American cheese is a type of processed cheese. It can be orange, yellow, or white in color, is mild, salty, and faintly sweet in flavor, has a medium-firm consistency, and has a very low melting point.
Very early in its history, American cheese was only white in color—as it was made from a blend of cheeses (most often including cheddar cheese) which were originally only white. However, the later versions are often a yellow hue due to the addition of annatto, a sweet and nutty seasoning added to cheddar and to colby so that by the late 1800s American cheese was often simply called "yellow cheese."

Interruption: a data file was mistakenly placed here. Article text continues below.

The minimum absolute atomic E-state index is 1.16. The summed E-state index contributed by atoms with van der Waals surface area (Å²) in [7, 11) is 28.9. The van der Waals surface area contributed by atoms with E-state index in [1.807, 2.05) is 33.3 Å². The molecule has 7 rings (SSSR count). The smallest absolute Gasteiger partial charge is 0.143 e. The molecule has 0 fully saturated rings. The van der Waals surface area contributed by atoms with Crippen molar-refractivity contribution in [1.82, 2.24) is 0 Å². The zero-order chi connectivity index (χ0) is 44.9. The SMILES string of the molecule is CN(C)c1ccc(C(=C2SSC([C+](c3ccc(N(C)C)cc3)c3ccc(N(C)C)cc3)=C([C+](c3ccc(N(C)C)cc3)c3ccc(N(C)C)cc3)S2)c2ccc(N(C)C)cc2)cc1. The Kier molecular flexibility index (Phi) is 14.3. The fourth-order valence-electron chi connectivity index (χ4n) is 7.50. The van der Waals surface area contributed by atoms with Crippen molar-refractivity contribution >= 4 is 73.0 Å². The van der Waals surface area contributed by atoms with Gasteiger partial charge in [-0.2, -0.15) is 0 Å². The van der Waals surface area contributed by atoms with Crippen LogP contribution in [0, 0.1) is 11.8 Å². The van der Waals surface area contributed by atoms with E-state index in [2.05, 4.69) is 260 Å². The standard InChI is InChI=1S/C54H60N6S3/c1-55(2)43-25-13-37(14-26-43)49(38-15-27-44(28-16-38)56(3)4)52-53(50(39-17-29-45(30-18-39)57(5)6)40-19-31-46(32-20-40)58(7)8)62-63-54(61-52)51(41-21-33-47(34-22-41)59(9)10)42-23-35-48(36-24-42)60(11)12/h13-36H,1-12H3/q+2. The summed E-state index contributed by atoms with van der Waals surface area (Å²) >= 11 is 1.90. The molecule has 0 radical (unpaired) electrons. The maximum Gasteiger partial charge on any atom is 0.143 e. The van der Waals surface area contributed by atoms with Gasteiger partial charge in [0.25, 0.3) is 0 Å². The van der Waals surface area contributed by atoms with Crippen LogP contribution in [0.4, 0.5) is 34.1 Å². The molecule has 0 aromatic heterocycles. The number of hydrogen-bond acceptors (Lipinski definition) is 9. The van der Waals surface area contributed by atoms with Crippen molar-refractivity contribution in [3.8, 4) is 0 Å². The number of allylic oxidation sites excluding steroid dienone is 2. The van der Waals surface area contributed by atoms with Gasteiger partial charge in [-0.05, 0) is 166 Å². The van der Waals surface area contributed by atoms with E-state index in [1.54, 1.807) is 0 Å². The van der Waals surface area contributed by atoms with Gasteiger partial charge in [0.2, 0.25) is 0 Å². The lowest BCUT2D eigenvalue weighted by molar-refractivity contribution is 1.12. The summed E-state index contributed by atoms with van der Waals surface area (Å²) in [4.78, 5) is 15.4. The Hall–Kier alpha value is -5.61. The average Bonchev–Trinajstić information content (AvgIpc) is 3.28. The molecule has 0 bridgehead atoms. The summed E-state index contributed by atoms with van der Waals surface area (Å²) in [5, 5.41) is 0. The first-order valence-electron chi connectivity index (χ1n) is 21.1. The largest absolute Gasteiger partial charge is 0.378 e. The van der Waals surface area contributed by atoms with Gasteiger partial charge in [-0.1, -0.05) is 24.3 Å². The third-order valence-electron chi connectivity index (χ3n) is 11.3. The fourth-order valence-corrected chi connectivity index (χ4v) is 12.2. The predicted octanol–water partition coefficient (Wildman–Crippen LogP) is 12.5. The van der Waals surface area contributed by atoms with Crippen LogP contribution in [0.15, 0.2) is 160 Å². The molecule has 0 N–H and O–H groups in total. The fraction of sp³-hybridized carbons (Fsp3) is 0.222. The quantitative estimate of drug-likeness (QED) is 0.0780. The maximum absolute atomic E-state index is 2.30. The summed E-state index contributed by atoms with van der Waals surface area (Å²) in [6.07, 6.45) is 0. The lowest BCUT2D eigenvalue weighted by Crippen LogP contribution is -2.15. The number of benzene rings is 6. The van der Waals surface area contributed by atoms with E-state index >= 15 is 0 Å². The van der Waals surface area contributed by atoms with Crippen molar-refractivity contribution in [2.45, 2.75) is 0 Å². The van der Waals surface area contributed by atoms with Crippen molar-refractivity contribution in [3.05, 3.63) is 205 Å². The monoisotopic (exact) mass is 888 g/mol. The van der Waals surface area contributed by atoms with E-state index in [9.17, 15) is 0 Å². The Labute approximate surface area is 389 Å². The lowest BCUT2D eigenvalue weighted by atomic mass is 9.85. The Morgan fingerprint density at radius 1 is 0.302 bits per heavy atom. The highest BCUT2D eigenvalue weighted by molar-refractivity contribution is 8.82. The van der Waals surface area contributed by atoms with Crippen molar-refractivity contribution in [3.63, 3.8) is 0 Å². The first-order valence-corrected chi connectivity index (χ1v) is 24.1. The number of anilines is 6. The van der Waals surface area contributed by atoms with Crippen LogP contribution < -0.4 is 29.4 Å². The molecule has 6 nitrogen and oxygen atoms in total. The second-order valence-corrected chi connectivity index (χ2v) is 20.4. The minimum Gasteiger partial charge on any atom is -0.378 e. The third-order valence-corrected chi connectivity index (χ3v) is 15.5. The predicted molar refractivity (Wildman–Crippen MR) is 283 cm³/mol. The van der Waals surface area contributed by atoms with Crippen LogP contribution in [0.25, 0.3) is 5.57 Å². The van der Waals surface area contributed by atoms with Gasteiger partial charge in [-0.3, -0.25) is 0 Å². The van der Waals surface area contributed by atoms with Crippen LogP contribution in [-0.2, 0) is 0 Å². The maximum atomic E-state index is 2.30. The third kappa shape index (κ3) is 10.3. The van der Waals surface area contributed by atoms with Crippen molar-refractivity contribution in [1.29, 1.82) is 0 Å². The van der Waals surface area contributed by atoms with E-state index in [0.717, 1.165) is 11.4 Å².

Today’s American cheese is, by law, required to be manufactured from at least 2 types of cheese. Because its manufacturing process differs from "unprocessed"/raw/natural cheeses, American cheese can not be legally sold under the name (authentic) "cheese" in the US. Instead, federal (and even some state) laws mandate that it be labeled as "processed cheese" if simply made from combining more than one cheese, or "cheese food" if dairy ingredients such as cream, milk, skim milk, buttermilk, cheese whey, or albumin from cheese whey are added. As a result, sometimes even the word "cheese" is absent, altogether, from the product's labeling in favor of, e.g., "American slices" or "American singles". In the United Kingdom, packs of individually wrapped slices are labeled as "singles", although they are commonly referred to as "cheese slices".